This last week and a half has been a bit of a roller coaster. Big stress stuff, dealing with the craziness that life can throw right at you.
Probably the biggest curve was the sudden and unexpected passing of my grandma. It's still really weird to me that she's gone. It doesn't seem real, then it seems all too real. This grandma is my mom's mother. I went with my mom when she was with my uncles, making plans and being at the house, finding pictures, stuff like that. I wrote my grandma's obituary and I spoke at the funeral. Crazy. I miss her.
I did notice though that through this, I felt a renewed sense of spirituality. Many of us expressed such a sense of peace about the whole thing, a general feeling of okay-ness. We know that she's with grandpa, that she's safe and whole. We have sadness, because we miss her, but not sorrow. She was an amazing woman, faithful and stronger than she knew. We had a family fast, which I participated in. I shook the dust off my scriptures when writing my thoughts for the funeral. I consider myself to still be a spiritual person, even though I don't regularly attend church, but this was a different sense. Perhaps it had to do with the nature of the reason for being spiritual in the first place.
Regardless, the spirituality part was kind of nice. It was nice to be able to be stand in front of my family, in a church, and say the things that are truly in my heart. While I would have much rather not had the opportunity as it presented itself, it was an opportunity to show my family that I am still a good person with a strong and current faith. I may not be completely active in the LDS church, but I feel that I'm still close to God.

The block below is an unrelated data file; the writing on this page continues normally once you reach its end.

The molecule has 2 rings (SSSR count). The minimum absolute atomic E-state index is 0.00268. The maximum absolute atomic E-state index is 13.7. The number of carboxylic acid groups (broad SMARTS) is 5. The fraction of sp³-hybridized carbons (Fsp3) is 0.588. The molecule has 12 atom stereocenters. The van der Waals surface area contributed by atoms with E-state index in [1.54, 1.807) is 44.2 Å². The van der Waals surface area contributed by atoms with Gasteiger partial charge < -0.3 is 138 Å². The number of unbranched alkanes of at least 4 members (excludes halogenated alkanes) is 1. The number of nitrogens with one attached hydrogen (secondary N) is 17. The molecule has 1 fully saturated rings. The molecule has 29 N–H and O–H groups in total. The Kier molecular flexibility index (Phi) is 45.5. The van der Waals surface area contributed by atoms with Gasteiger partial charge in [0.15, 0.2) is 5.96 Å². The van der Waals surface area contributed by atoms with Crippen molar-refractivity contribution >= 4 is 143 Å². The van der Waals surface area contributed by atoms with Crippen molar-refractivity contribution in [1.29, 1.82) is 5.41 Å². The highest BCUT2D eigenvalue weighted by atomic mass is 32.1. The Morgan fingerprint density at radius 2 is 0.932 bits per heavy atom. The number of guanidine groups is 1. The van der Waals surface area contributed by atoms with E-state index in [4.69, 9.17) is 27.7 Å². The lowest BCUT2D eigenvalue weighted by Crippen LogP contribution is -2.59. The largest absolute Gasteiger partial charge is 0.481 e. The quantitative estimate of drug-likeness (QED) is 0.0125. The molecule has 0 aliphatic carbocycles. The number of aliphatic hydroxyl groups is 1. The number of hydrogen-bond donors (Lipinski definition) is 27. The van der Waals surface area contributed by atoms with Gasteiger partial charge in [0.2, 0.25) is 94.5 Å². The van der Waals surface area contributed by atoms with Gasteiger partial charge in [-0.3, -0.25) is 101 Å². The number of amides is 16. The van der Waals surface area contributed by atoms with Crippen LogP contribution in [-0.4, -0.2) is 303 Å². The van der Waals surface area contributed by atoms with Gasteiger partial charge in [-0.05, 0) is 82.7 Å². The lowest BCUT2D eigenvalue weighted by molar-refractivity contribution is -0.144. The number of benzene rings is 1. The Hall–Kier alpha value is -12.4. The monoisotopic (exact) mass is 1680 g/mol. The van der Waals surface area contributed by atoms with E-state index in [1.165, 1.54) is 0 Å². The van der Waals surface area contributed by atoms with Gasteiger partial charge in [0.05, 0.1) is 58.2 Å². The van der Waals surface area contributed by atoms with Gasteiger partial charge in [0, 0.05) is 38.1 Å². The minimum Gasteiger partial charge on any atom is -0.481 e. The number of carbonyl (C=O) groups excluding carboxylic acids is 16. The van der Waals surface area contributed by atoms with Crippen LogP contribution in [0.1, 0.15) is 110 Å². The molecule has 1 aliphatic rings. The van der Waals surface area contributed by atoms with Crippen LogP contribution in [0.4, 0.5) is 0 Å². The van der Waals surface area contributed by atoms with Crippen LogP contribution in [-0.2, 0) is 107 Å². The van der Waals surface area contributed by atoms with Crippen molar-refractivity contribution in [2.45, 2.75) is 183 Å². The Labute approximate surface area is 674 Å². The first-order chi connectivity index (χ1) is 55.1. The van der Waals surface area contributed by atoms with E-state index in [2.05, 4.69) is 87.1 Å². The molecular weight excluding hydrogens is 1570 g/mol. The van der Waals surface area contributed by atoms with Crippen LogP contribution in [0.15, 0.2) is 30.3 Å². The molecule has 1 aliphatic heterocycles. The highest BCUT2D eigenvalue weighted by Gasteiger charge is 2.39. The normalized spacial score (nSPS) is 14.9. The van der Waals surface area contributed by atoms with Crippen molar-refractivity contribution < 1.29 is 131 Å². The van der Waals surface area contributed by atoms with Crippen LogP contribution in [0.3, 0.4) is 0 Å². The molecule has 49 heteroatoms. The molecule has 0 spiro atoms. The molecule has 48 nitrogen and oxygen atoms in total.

And then Conference happened.
My sisters live out of town and when they returned home after the funeral, my parents went with them for Conference weekend. I chose not to watch Conference.
Facebook was all a-flutter with plenty of reactions though. I am glad I didn't see or hear President Packer's talk. It worries me that my family did. I felt like we were making progress, and I am hoping with all the hope I have that it won't be set back by the message President Packer chose to give.
What will the consequences be? Do the brethren think about that? They talk about the Family: A Proclamation to the World, but do they think about all the families out there that have wedges between them, built with words spoken in their voice? What about the mothers and fathers who want to be devout and follow the leaders of the Church, but love their children unconditionally (as I believe they should) and want them to have rights and protections too? What about all the people they advised once to marry as a "cure" for same-gender attraction, whose marriages disintegrate, whose children cry as their parents separate? Do they think about that?
Do they care about family or not?
I worry that they sometimes do not understand just have grave the consequences can be, that they do not understand how far their voices actually reach, that they may be saying things that will be the final straw for some struggling, quivering soul. Some people need hope, but instead of finding the hope they so desperately need, they may have found yet another reason for shame, guilt, and devastation.
I'm sure not all of Conference was bad. I'm sure there were messages of beauty and goodness too. You can usually count on Elder Holland and President Uchdorf.
So there you go, that's my two cents. I'm sure it's not worth more than that. Just mostly thinking in the form of blog.